Two miles later the crowd applauded.
Alas, no-one came to buy those stocks,
And poor Ward's company went on the rocks.
Larry Olsen: Vocals/Bass
Gary Beatty: Backing Vocals /Guitar/Banjo
Jon Frolic: Drums
Middlesex Music Hall
Place London, Holborn
Title Middlesex Music Hall, … Enormous attraction, the sensation of 1886. Ali … the wondrous electrical automaton! Ali has taken nearly a life time to construct. Its movements are so life-like that it is difficult to believe it is not endowed with life! Admitted by press & public to be the most marvellous automaton ever invented! Monday, April 18th, and every evening. … For a limited number of nights
Size 56 cm.
Imprint [London] : C. J. Culliford & Sons, 2a Field Court, London
Illustrations Chromolithograph, printed in red, yellow, blue, green and black inks, illustrating Ali reading the Koran, writing, playing instruments and performing a sword exercise; also shown is Mr. De Lacy, the inventor, working the figure and taking it to pieces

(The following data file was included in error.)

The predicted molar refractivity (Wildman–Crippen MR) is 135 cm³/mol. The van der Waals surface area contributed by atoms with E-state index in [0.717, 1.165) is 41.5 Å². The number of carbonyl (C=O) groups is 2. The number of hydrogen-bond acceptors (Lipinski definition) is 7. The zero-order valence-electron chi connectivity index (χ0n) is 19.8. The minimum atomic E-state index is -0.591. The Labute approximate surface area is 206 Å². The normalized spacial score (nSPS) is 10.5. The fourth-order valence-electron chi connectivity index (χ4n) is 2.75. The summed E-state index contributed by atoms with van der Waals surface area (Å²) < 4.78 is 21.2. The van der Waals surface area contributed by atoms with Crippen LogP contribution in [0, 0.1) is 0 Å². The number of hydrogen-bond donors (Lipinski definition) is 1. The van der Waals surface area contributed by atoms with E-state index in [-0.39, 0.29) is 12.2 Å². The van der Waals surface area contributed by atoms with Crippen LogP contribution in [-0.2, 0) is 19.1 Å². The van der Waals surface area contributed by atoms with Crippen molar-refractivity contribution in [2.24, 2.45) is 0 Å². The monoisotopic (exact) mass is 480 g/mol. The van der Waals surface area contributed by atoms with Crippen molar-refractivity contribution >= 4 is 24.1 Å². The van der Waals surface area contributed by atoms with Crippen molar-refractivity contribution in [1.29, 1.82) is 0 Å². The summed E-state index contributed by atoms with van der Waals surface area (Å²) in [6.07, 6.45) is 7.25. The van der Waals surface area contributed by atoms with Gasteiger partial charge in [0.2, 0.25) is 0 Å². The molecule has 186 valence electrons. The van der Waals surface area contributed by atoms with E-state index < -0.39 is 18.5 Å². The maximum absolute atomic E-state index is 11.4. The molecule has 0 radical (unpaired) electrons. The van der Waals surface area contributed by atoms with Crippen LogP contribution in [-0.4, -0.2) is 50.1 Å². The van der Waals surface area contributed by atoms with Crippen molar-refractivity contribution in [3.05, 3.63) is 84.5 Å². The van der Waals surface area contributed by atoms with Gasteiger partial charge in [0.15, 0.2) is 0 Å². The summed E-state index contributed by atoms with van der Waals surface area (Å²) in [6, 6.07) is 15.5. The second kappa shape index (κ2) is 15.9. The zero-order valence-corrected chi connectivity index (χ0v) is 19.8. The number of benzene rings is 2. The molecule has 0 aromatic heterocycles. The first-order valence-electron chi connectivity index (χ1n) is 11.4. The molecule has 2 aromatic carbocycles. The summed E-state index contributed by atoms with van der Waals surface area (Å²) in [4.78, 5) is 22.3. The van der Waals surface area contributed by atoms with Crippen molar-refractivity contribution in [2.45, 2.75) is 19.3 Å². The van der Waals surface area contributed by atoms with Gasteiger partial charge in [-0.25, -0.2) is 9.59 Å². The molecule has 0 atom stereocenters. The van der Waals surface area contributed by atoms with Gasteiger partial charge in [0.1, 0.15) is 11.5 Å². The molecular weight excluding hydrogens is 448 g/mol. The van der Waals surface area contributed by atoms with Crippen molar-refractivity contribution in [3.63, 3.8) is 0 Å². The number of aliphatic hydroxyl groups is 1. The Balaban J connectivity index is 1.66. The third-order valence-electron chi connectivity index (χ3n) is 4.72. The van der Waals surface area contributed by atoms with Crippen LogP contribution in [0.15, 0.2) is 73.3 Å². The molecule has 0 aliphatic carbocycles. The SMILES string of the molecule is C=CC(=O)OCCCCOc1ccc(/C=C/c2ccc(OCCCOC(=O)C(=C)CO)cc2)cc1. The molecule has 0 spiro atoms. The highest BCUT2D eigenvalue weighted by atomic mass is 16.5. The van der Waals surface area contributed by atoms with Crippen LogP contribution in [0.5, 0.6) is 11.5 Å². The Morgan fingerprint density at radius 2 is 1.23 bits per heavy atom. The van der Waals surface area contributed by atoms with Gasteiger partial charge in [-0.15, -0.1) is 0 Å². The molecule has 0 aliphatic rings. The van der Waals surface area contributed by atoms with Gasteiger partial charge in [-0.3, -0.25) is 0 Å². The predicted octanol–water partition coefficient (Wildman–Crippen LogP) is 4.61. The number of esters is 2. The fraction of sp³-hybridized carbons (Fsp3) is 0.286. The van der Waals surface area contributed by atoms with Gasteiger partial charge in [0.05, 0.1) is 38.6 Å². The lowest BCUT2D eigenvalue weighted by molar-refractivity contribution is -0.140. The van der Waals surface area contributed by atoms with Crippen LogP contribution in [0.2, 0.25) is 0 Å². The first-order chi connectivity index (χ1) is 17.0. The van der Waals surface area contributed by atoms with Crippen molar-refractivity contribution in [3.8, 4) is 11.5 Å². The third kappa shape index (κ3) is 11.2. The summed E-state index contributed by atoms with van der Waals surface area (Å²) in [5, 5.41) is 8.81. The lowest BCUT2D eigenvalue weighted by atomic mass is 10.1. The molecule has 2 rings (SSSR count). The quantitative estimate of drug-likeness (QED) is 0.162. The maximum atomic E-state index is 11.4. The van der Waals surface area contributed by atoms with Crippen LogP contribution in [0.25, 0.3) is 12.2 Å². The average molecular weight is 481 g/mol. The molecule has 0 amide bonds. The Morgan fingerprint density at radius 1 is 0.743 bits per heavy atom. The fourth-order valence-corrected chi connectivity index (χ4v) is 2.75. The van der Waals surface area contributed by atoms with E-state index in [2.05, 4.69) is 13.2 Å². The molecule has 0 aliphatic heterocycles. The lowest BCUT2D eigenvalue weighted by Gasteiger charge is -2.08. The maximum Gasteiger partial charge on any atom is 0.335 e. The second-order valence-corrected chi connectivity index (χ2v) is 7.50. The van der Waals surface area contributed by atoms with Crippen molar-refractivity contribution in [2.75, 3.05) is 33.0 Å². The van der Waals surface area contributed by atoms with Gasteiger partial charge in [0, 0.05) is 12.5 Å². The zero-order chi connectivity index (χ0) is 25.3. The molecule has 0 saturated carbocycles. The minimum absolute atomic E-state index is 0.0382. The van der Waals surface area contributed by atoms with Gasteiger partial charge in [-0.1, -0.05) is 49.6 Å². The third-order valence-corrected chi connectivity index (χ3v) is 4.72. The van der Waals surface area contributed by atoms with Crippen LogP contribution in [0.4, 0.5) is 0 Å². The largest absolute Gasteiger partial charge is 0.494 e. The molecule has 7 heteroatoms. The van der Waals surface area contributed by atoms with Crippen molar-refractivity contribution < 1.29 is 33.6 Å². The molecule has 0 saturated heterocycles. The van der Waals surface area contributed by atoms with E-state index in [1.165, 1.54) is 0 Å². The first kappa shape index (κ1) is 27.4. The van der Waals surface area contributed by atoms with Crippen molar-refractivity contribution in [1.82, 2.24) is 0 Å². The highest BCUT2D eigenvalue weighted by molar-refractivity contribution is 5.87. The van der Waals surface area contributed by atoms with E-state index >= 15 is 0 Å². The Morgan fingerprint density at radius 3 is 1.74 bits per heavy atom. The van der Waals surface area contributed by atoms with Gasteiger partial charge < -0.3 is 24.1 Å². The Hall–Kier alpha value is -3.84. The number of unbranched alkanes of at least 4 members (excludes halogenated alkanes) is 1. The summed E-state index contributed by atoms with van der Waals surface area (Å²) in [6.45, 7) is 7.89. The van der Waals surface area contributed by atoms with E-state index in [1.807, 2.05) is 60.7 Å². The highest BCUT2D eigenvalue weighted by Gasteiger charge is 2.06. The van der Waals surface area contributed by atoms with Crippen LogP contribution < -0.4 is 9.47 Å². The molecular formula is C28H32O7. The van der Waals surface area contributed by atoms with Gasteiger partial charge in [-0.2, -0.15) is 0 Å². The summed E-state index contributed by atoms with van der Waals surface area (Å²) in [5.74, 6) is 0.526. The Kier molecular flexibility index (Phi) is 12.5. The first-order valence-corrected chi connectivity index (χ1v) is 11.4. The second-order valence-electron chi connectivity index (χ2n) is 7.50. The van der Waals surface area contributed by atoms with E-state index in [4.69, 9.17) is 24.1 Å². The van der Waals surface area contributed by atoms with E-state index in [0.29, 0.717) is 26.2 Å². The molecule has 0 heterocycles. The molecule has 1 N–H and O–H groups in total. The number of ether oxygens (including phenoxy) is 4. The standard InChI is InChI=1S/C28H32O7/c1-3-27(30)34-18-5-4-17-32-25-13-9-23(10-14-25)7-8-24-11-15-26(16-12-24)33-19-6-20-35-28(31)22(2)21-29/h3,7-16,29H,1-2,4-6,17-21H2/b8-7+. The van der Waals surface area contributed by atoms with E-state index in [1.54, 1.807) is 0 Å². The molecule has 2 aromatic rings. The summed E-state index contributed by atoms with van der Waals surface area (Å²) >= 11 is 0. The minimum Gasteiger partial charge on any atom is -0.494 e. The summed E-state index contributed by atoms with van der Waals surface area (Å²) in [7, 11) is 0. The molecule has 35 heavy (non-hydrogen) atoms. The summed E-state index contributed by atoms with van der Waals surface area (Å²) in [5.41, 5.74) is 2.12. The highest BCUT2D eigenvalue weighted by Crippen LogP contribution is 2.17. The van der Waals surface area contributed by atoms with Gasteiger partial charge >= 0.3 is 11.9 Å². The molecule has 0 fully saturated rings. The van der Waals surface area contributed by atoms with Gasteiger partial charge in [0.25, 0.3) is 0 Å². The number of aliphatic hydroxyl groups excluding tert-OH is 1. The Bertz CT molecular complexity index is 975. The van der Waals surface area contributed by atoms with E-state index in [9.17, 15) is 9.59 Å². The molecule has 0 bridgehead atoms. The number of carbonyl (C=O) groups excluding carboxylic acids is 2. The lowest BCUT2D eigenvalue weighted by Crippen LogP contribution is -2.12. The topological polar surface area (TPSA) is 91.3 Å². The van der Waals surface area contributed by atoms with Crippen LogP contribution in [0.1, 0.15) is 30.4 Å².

Notes Dated in MS.: 87
Subject Robots; Machinery – Models
Names Lacy, A. de; Ali (Automaton)
Overall, I've been unable to locate much material on De Lacy's automaton.
In August of 1887, Mr. A. De Lacy brought Ali to Australia.
The Argus (Australia) 20 Aug 1887
AN ELECTRIC AUTOMATON.
A novelty was introduced at Kreitmeyer's Waxworks yesterday evening. This consisted of an electrical automaton, Ali, invented by Mr. A. de Lacy, by whom it has been exhibited in various parts of the world. It is a life-size figure, representing a Turk, and, by means of electrical power, which is applied to it in a manner that is highly ingenious, it is made to take up and read a copy of the Koran, to place itself in the attitude of prayer, to answer questions, to write, to play musical instruments, and to go through a variety of manual exercises, including the lifting of a half-hundredweight. The automaton con- cludes his performance with a salaam, and then the operator takes the figure to pieces, and exposes tho source of its movements in an intricate piece of wirework which ia connected with the wire manipulated by the operator. A select audience witnessed the exhibition, and were surprised at the achievements of the automaton which were certainly remarkable.